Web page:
Barrasso: Gold King Mine Disaster Highlights Incompetence of Environmental Protection Agency
WASHINGTON, D.C.— Today, U.S. Senator John Barrasso (R-WY), Chairman of the Senate Committee on Indian Affairs, delivered the following remarks on the Senate floor regarding the Gold King mine disaster.
Click here to watch Sen. Barrasso’s Remarks.
Transcript of Senator Barrasso’s remarks:
“I want to speak today about a tragedy that hit the American West last month that didn’t get nearly as much attention as it should have.
“I’m talking about what’s been called the Gold King Mine spill, which happened on August 5.
“That’s when the Environmental Protection Agency spilled three million gallons of toxic waste water into a tributary of the Animas River in Colorado.
“This is water that contained toxic substances like arsenic and lead.
“The agency was doing some work at an old mine when water under very high pressure started rushing out.
“This disturbing incident raises serious questions about how the EPA does business.
First of all, it raises questions about the agency’s responsiveness.
“After the EPA had this accident, apparently it never occurred to them to immediately call the towns downstream – and to let anyone know that this toxic plume was headed their way.
“The Animas River connects to the San Juan River, which connects to the Colorado River, and to Lake Powell.
“These are some of the most beautiful natural resources in America.
“They also provide water for communities all along their runs.
“They provide recreation, and water for irrigation of crops, and for homes.
“This water that was polluted by the Environmental Protection Agency flows from Colorado to New Mexico and into Utah.
“It flows through the land of the Navajo Nation, and the Southern Ute Indian Tribe.
These waterways are a sacred part of the culture of Native Americans who live near them.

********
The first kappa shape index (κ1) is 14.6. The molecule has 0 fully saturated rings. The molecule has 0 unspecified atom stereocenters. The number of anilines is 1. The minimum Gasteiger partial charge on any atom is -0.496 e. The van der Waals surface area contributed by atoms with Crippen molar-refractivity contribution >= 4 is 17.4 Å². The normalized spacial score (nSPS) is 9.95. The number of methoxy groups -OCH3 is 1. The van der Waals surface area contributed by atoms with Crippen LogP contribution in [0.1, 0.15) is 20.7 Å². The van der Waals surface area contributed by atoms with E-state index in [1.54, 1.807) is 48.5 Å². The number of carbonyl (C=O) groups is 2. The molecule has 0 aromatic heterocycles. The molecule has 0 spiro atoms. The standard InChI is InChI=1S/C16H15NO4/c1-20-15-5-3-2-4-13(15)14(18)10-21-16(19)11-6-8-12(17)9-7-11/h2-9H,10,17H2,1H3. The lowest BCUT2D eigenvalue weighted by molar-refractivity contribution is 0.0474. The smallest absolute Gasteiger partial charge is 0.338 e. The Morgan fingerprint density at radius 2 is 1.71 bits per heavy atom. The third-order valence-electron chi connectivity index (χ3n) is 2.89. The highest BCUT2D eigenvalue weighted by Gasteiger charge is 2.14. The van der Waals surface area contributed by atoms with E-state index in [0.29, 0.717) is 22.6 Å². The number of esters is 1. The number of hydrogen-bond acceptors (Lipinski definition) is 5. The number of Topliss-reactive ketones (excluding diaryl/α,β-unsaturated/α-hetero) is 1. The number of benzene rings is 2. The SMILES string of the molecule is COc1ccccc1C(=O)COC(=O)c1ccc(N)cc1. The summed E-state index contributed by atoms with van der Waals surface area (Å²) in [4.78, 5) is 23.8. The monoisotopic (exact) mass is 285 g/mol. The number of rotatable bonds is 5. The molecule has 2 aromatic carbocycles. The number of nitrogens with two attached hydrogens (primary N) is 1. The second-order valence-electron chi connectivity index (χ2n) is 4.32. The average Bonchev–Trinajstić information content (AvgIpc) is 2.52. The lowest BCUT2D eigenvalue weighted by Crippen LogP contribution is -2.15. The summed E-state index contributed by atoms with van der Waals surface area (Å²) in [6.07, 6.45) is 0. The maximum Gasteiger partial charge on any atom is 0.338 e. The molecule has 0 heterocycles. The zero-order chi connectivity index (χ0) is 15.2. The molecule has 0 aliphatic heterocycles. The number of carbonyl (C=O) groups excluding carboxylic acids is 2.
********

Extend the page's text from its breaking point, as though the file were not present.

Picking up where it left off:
“So why didn’t the EPA get on the phone?
“The Navajo Nation was not informed until a full day after the spill.
“It got the news from the state of New Mexico – not from the agency that caused the disaster.
“At first, EPA didn’t even want to admit how bad the spill really was.
“They said that it was one million gallons of waste water.
“Days later, they admitted that they actually spilled three times that amount.
“Four days after the spill, EPA still had not reported to Navajo leaders the presence of arsenic in the water.
“It took five days for the agency to set up a unified command center in Durango, Colorado.
“Yesterday, I chaired a hearing of the Indian Affairs Committee that looked at how this disaster affected tribes along its route.
“The agency’s explanations were very disappointing.
“This disaster happened six weeks ago.
“The EPA is still not giving detailed answers about what went wrong.
“This tragedy also raises questions about the EPA’s basic competence.
“According to a preliminary review by the agency, the EPA failed to take basic precautions.
“The agency never even checked how high the water pressure was at the mine.
“This report did say that the EPA knew about the risk of a blowout 14 months before it actually happened.
“They never bothered to figure out a ‘worst-case scenario,’ and what they would do if water started rushing out.
“The people who live along these rivers are frustrated by the agency’s incompetence, and they are frightened.
“People are afraid of what the long-term health effects might be for them and for their children.
“Farmers and ranchers are being devastated by this disaster. They are uncertain about whether the agency will be compensating them for their full losses. Losses that are a result of the EPA’s own competence.